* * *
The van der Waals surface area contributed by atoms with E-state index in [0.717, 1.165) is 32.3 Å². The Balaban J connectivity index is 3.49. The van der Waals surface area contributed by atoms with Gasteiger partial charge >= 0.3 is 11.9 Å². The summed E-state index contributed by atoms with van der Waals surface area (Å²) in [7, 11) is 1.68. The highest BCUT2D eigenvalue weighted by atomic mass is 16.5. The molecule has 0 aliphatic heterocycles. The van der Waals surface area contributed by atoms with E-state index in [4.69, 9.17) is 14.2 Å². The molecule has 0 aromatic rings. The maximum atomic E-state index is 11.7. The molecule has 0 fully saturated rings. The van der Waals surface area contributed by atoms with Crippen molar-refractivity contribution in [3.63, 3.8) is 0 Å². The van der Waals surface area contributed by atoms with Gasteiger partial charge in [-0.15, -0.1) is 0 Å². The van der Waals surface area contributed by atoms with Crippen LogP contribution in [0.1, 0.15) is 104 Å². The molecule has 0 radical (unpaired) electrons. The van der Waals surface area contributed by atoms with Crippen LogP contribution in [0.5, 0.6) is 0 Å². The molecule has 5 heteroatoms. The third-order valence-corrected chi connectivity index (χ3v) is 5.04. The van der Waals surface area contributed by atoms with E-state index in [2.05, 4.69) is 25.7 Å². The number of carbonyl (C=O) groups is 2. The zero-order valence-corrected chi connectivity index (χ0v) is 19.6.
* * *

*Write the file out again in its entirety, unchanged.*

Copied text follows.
The van der Waals surface area contributed by atoms with E-state index in [0.717, 1.165) is 32.3 Å². The Balaban J connectivity index is 3.49. The van der Waals surface area contributed by atoms with Gasteiger partial charge >= 0.3 is 11.9 Å². The summed E-state index contributed by atoms with van der Waals surface area (Å²) in [7, 11) is 1.68. The highest BCUT2D eigenvalue weighted by atomic mass is 16.5. The molecule has 0 aliphatic heterocycles. The van der Waals surface area contributed by atoms with E-state index in [4.69, 9.17) is 14.2 Å². The molecule has 0 aromatic rings. The maximum atomic E-state index is 11.7. The molecule has 0 fully saturated rings. The van der Waals surface area contributed by atoms with Crippen molar-refractivity contribution in [3.63, 3.8) is 0 Å². The van der Waals surface area contributed by atoms with Gasteiger partial charge in [-0.15, -0.1) is 0 Å². The van der Waals surface area contributed by atoms with Crippen LogP contribution in [0.1, 0.15) is 104 Å². The molecule has 0 radical (unpaired) electrons. The van der Waals surface area contributed by atoms with Crippen LogP contribution in [0.5, 0.6) is 0 Å². The molecule has 5 heteroatoms. The third-order valence-corrected chi connectivity index (χ3v) is 5.04. The van der Waals surface area contributed by atoms with E-state index in [2.05, 4.69) is 25.7 Å². The number of carbonyl (C=O) groups is 2. The zero-order valence-corrected chi connectivity index (χ0v) is 19.6.